Joan Robinson was Professor of Economics at Cambridge. She was a leading figure in what became the post-Keynesian school, having been one of the group of academics surrounding Keynes as he developed the ideas which led to his General Theory in the 1930s.
She was highly productive and covered a broad range of subjects during her life, from the economics of imperfect competition to the theory of economic growth, as well as popular books on economic philosophy and the nature of society. She was well-known for being fierce in debate and for her tireless efforts at critiquing neoclassical theory.
The following is a brief extract from an interview with Diego Pizano conducted in 1977 and included in his Conversations with Great Economists (p.90):
“Keynes was certainly aware that an economic approach to history was only one, yet dispensable, element in the study of society. Economics is a discipline constructed on the basis of elements of many sciences – geography, biology and psychology – and it interacts with a whole range of subjects from the history of culture to politics, law and religion. Keynes had a very good background in most of these disciplines but it is probably true that he was not sufficiently aware of the connections that certainly exist between the economic and the biological process.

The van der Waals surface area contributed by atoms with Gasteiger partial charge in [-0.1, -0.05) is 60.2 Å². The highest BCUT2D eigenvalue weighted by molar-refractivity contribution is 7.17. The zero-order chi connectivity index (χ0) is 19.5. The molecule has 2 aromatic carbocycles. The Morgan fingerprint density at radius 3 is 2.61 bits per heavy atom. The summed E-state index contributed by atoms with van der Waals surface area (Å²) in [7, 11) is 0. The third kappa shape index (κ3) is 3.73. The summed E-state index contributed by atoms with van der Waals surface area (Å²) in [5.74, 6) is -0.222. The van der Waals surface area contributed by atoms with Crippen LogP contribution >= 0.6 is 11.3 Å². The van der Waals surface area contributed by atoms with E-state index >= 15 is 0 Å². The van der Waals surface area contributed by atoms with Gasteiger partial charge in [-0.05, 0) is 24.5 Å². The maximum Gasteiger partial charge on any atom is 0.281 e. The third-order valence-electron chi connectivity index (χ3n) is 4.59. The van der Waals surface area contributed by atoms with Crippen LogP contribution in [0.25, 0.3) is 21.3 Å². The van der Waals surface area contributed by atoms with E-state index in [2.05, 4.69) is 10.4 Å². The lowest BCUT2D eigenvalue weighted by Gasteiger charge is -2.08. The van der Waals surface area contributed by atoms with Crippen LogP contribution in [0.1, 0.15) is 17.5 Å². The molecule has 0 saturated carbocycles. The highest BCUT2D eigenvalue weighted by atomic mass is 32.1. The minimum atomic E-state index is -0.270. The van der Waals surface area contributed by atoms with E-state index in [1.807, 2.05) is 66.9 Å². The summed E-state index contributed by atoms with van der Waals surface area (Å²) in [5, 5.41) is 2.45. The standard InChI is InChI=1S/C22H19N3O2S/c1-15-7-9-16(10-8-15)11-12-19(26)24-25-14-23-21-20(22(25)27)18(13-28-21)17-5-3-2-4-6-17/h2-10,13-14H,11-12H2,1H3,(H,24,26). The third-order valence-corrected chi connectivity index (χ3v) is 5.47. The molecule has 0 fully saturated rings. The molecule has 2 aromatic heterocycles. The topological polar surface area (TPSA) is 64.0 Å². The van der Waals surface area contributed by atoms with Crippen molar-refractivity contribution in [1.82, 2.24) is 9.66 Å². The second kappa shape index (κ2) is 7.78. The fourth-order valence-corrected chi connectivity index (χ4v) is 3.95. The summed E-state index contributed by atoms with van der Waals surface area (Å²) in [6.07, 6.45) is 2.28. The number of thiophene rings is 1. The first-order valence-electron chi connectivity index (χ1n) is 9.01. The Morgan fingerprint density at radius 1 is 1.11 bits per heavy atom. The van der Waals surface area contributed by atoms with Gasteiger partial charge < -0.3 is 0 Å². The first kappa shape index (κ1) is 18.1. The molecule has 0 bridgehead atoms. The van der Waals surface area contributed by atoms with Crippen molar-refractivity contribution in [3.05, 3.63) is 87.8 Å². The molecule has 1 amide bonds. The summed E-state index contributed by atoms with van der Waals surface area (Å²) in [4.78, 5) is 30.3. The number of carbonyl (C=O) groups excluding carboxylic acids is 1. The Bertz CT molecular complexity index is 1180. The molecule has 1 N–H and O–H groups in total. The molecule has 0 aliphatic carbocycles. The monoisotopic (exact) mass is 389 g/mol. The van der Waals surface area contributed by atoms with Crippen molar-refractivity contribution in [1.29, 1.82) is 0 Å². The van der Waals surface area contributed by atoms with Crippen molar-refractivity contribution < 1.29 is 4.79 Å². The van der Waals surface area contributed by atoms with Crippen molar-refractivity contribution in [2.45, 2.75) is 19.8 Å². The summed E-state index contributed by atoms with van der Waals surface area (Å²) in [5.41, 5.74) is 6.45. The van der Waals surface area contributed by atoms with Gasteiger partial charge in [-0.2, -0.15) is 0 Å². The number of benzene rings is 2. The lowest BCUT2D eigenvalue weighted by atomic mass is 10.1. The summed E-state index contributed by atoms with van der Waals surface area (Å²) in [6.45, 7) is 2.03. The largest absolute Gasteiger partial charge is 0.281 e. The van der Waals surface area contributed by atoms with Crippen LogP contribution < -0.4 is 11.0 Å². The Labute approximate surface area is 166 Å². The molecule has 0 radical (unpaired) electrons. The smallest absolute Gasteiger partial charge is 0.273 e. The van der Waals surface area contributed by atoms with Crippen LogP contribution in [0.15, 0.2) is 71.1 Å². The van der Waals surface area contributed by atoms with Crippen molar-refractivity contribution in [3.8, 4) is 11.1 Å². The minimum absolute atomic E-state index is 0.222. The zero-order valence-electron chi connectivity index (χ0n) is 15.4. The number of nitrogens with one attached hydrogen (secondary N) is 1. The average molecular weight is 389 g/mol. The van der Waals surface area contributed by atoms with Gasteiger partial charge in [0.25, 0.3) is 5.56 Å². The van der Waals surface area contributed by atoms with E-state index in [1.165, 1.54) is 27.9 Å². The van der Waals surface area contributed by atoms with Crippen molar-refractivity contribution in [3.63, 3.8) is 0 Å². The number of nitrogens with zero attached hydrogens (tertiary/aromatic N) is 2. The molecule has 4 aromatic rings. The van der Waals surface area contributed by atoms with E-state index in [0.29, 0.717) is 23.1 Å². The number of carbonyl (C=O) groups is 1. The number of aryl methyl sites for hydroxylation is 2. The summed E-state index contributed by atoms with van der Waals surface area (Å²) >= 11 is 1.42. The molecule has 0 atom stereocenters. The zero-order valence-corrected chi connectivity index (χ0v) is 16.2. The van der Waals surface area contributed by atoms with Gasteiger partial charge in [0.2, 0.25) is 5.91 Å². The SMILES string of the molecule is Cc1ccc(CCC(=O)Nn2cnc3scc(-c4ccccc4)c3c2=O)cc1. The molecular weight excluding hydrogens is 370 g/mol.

…I would like to say that it is crucial to understand the biological basis of human behavior to shed light on the problem of the origin of society. Man was once defined as a tool-making animal, but now it has been discovered that chimpanzees construct tools designed for particular uses. Neither tools, nor manners characterize man: language does. The invention of a procedure that enabled man to convey information about things not present and to speculate about things not known was the great step. Language made social life much richer and complex and this obviously implies that the economic life of man is much more complicated than that of any other species.”